From the Far East to the East: China’s Investments in Eastern Europe


The set of Chinese initiatives in Eastern Europe is called “an era of infrastructural alliances.” Chinese investments now target Hungary, Ukraine, and the East to pave the way for the realization of the New Silk Road infrastructural project


The ongoing trade war with the United States is driving even more Chinese capital to Europe. Under President Donald Trump’s protectionist policy, in fact, Chinese investors are losing their confidence in the US market but they have found in Europe a more welcoming market and better investment environment. Especially in Eastern Europe.

According to the data analyzed by the law firm Baker McKenzie and the Rhodium Group, the value of mergers and acquisitions of new Chinese companies in Europe in the first half of 2018 reached 22 billion dollars, almost nine times higher than the amount in North America, which was $2.5 billion.

Trade with China has been growing dynamically in the past decade. China is the largest trading nation in the world and one of the EU most important trade partner. The People’s Republic wants to gain the European market and to reach this goal, it starts from the closer countries: the East European countries.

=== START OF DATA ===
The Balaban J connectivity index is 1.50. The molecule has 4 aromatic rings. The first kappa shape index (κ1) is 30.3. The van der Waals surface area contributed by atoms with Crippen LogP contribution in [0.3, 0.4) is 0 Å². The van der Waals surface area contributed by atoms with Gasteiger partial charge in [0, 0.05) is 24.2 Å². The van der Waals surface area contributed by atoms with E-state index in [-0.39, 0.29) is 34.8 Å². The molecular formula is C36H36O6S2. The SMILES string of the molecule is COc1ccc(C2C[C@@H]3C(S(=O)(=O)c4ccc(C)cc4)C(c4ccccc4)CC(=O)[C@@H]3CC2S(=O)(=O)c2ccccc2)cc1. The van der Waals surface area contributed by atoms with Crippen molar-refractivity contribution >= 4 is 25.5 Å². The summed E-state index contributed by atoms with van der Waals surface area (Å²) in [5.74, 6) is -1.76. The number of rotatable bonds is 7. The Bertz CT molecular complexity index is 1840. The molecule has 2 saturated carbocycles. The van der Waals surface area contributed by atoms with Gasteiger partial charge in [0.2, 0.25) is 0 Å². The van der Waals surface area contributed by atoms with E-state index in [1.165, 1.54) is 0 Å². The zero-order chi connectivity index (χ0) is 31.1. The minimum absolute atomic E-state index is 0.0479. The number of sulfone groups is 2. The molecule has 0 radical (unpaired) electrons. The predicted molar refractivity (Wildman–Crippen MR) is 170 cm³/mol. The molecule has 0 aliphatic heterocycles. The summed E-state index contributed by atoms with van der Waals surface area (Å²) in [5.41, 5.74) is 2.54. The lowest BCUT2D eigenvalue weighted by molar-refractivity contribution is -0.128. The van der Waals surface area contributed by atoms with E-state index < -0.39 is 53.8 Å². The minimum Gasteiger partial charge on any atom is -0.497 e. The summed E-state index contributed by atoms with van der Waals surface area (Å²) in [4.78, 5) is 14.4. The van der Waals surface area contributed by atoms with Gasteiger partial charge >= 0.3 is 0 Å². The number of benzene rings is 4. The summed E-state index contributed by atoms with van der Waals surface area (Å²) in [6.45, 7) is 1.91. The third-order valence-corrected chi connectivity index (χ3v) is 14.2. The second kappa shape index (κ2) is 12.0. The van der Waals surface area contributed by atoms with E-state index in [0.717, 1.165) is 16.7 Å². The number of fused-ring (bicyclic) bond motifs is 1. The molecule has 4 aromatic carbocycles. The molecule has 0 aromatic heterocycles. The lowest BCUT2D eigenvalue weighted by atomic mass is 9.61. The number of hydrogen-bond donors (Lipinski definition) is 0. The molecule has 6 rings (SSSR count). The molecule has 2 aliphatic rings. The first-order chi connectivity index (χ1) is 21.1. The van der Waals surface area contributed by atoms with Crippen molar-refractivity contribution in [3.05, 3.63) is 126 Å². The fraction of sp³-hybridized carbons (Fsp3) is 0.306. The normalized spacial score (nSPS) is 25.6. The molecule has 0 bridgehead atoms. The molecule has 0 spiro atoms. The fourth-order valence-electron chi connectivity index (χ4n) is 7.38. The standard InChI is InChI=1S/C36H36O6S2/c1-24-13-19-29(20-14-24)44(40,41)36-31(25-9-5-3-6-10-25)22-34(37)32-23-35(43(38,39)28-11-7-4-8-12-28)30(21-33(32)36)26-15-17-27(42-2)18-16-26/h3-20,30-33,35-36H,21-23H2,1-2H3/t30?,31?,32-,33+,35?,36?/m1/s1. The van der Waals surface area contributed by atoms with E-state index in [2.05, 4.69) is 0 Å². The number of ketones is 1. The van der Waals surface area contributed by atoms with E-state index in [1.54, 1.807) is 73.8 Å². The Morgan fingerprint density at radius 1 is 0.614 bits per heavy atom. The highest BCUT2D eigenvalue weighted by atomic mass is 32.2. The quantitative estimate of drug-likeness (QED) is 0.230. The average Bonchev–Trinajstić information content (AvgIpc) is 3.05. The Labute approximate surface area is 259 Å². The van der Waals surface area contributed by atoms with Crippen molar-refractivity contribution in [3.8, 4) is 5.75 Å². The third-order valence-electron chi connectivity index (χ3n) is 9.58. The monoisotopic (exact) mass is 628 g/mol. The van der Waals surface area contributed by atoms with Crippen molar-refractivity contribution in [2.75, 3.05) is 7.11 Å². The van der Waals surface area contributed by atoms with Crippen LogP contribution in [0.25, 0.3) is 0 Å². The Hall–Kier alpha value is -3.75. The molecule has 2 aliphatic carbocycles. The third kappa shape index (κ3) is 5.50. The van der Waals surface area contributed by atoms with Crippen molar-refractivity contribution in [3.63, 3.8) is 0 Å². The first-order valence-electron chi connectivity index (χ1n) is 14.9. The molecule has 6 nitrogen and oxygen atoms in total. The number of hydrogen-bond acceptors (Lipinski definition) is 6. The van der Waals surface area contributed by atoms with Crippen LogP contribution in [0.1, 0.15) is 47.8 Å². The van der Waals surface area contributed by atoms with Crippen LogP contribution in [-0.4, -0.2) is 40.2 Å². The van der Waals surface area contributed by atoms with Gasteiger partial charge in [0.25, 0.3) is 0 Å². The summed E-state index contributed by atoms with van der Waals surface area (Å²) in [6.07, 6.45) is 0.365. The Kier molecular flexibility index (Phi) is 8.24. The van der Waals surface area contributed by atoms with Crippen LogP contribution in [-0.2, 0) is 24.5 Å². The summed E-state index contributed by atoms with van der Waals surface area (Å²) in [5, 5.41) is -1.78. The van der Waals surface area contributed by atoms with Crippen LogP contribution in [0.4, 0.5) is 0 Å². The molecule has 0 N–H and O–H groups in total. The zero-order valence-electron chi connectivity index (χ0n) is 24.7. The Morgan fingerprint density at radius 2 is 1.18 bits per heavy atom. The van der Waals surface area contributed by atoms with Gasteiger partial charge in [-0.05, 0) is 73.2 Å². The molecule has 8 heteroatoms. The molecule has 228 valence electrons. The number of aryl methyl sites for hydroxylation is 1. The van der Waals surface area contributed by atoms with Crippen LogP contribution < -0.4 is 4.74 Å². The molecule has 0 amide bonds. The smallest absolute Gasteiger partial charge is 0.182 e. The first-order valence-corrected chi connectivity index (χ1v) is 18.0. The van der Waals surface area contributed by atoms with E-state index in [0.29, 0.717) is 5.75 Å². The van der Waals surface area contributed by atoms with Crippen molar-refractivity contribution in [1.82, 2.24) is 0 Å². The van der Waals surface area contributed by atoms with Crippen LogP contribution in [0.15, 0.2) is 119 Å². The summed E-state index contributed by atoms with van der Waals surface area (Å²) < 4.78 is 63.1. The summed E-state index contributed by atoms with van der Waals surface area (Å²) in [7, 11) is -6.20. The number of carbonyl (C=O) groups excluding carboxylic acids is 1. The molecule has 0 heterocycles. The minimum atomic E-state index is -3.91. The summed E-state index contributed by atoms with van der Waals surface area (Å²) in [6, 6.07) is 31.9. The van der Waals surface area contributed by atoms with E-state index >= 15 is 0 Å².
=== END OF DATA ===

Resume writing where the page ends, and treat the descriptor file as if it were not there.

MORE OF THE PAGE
China’s Investments in Eastern Europe - dubrovnik - croatia - cifnews

© Pixabay. Dubrovnik, Croatia. Last April, Li Keqiang attended the meeting of China and CEECs in Dubrovnik with the aim to make the cooperation mechanism an important platform for synergizing the BRI.


The United States has always considered Eastern Europe as the object of the challenge first with the Soviet Union and now with Russia. With the fall of the USSR and the expansion to the east of NATO and the European Union, the West seemed destined to incorporate this area. But if Russia has seen itself surrounded by this advance, the Middle Kingdom has entered the East with strong commercial agreements.

The financial crisis that has hit European states and the political impasse of the European Community has made it possible for China to be included in the fragile East European context. Not only in non-EU countries, but also in those already within the EU system.

In Eastern Europe, Chinese investments have focused mainly on infrastructure and services, as part of the development of the so-called New Silk Road, a land and sea transport and services system, made up of infrastructure and social projects which runs through Pakistan, Kazakhstan, India, and Russia and connects China with Europe.


In particular, Hungary, Ukraine, and Belarus are particularly strategic for Beijing because they represent the terrestrial access to the European market, as well as a source of mineral resources and agricultural products.